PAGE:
Peralta's family was notified of the decision Wednesday by Lt. Gen. Richard Natonski, a top Marine Corps commander. Col. David Lapan, a Marine spokesman, said he was unaware of any recent award nomination that was denied in this way.
A Gates-appointed panel unanimously concluded that the report on Peralta's action did not meet the standard of "no margin of doubt or possibility of error," Pentagon spokesman Bryan Whitman said. The argument about whether to award Peralta the nation's highest military honor centers on whether a mortally wounded Marine could have intentionally reached for the grenade after suffering a serious head wound.
For his actions during a Nov. 15, 2004, firefight in Fallujah, Iraq, Peralta will receive the Navy Cross, the service's second-highest award for valor. The citation said Peralta, 25, covered a live grenade thrown by insurgents.
"I don't want that medal," Peralta's mother, Rosa, said Wednesday. "I won't accept it. It doesn't seem fair to me."
The decision is "almost like somebody called me a liar," said Marine Sgt. Nicholas Jones, 25, who was with Peralta that day. Jones, a recruiter, said Peralta's actions have become part of Marine Corps lore, as drill sergeants and officer-candidate instructors repeat it to new Marines. "His name is definitely synonymous with valor," said Jones, who was wounded by the grenade blast.
"I know for a fact that I would have been killed … and that my daughter, Sophia, our new baby, Sienna, would not be here or coming into the world. And that my son, Noah, would have grown up without knowing his dad," said Robert Reynolds, 31, a corrections officer and former Marine who was with Peralta that day.
In a Marine Corps investigation of the attack, Natonski said, "I believe beyond a shadow of a doubt" that the gravely wounded Peralta covered the grenade.
Natonski, commander of the U.S. Marine Corps Forces Command in Norfolk, Va., appeared disappointed by the news he brought the family, said David Donald, Rosa Peralta's son-in-law. "He felt like Rafael deserved the Medal of Honor," Donald said.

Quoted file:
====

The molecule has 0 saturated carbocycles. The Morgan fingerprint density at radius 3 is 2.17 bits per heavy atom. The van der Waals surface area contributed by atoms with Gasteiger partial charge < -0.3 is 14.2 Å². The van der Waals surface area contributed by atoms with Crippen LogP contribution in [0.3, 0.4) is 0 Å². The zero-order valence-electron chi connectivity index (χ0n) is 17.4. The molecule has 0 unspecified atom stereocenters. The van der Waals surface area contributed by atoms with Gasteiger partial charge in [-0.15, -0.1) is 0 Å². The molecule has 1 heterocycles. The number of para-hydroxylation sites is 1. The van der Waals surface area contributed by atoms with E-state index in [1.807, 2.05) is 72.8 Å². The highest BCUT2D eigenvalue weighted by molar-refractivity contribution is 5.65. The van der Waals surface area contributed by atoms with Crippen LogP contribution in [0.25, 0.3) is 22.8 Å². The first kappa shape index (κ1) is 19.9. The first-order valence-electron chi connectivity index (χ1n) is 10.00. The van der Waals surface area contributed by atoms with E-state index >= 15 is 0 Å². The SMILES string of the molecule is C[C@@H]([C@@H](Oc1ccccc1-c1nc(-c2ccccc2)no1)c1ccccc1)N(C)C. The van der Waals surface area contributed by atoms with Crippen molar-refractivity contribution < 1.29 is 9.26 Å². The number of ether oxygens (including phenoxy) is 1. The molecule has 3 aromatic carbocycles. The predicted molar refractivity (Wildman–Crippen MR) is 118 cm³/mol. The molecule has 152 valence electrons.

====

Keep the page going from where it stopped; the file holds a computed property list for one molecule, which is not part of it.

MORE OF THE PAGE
Peralta's heroism has become Marine Corps legend, Lapan says. He said those closest to Peralta are likely to be upset by the decision, while others will see the Navy Cross award — given to only 17 other Marines in the Iraq and Afghanistan conflicts — as quite an honor.
Peralta had been shot in the head before he covered the grenade, a Marine investigation said. The report concluded he was hit by a ricochet that likely came from the gun of another Marine while they were clearing insurgents from a local home.
After he was wounded, the report said, Peralta scooped an insurgent grenade under his body, absorbed the blast and died, according to five of the Marines who were with Peralta during the firefight.
Gates appointed a five-member panel led by retired Lt. Gen. John Vines, the former commander of multi-national forces in Iraq, to reinvestigate reports of the battle. The panel also included a Medal of Honor recipient, a retired military neurosurgeon and two civilian forensic pathologists, Whitman said. He declined to provide their names.
After the panel made its recommendation, Gates made his decision last week, Whitman said. He declined to provide any explanation other than the facts did not meet the standard for a Medal of Honor.
Five men have been awarded the Medal of Honor for service in Iraq, one for service in Afghanistan. All were posthumous.
Peralta first came to the United States from Mexico without legal documentation as a teen and joined the Marines the day he got his green card on April 17, 2000. He later became a naturalized citizen.
The Marine Corps assembled extensive material supporting its Medal of Honor request, including witness statements, ballistic and forensic evidence and several medical opinions.
According to that investigation, Marines scrambling for cover after an insurgent threw a grenade toward them plainly saw Peralta reach with his arm to "scoop" the grenade under his body.
Scorch marks were later found on his flak jacket, along with embedded pieces of shrapnel and a part of the grenade fuse, the reports show. "There's no way that grenade got under the center of mass of his body without him putting it there," said Reserve Marine Lt. Col. Scott Marconda, who investigated the incident in 2004 as a major and judge advocate. "I'm not a cheerleader. It is what it is. And my point is: I believe that he did that."
The Marine investigation highlighted a key area of controversy: whether the gunshot wound to the back of Peralta's head from a ricochet left him unable to function.
Col. Eric Berg, an Army pathologist who autopsied Peralta's remains, said in the 2005 report that the head wound would have been "nearly instantly fatal. He could not have executed any meaningful motions."
Berg said Monday that he stands by his conclusions. Four other experts — Peralta's battalion surgeon, and two neurosurgeons and a neurologist who examined the autopsy reports — said Peralta could have knowingly reached for the grenade. They say the ricochet was traveling at a "low velocity" and would not have immediately killed him.
Regardless, Jones said, Peralta is still a hero. Not receiving the Medal of Honor "won't change what he did out there."
Contributing: Alan Gomez